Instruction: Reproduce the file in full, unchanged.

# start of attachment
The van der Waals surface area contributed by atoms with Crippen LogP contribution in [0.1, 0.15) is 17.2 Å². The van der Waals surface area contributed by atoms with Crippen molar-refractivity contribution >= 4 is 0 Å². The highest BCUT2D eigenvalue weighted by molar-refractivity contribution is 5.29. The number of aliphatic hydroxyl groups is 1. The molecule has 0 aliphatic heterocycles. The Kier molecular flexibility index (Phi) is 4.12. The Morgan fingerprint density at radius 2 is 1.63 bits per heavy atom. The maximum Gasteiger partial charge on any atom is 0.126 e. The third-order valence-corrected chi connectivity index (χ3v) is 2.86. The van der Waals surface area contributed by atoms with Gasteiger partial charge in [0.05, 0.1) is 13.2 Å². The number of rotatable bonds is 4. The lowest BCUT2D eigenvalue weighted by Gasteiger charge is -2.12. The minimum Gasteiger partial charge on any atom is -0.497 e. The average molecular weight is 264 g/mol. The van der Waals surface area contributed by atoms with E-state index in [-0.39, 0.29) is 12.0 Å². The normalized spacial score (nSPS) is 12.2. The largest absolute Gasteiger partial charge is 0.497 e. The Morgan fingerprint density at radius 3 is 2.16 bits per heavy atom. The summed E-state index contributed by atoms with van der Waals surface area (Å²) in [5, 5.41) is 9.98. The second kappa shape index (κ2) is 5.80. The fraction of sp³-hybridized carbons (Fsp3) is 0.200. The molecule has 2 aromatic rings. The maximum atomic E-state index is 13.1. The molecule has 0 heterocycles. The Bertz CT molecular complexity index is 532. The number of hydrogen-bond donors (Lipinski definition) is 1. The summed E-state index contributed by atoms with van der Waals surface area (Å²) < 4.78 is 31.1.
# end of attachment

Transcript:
The van der Waals surface area contributed by atoms with Crippen LogP contribution in [0.1, 0.15) is 17.2 Å². The van der Waals surface area contributed by atoms with Crippen molar-refractivity contribution >= 4 is 0 Å². The highest BCUT2D eigenvalue weighted by molar-refractivity contribution is 5.29. The number of aliphatic hydroxyl groups is 1. The molecule has 0 aliphatic heterocycles. The Kier molecular flexibility index (Phi) is 4.12. The Morgan fingerprint density at radius 2 is 1.63 bits per heavy atom. The maximum Gasteiger partial charge on any atom is 0.126 e. The third-order valence-corrected chi connectivity index (χ3v) is 2.86. The van der Waals surface area contributed by atoms with Gasteiger partial charge in [0.05, 0.1) is 13.2 Å². The number of rotatable bonds is 4. The lowest BCUT2D eigenvalue weighted by Gasteiger charge is -2.12. The minimum Gasteiger partial charge on any atom is -0.497 e. The average molecular weight is 264 g/mol. The van der Waals surface area contributed by atoms with E-state index in [-0.39, 0.29) is 12.0 Å². The normalized spacial score (nSPS) is 12.2. The largest absolute Gasteiger partial charge is 0.497 e. The Morgan fingerprint density at radius 3 is 2.16 bits per heavy atom. The summed E-state index contributed by atoms with van der Waals surface area (Å²) in [5, 5.41) is 9.98. The second kappa shape index (κ2) is 5.80. The fraction of sp³-hybridized carbons (Fsp3) is 0.200. The molecule has 2 aromatic rings. The maximum atomic E-state index is 13.1. The molecule has 0 heterocycles. The Bertz CT molecular complexity index is 532. The number of hydrogen-bond donors (Lipinski definition) is 1. The summed E-state index contributed by atoms with van der Waals surface area (Å²) < 4.78 is 31.1.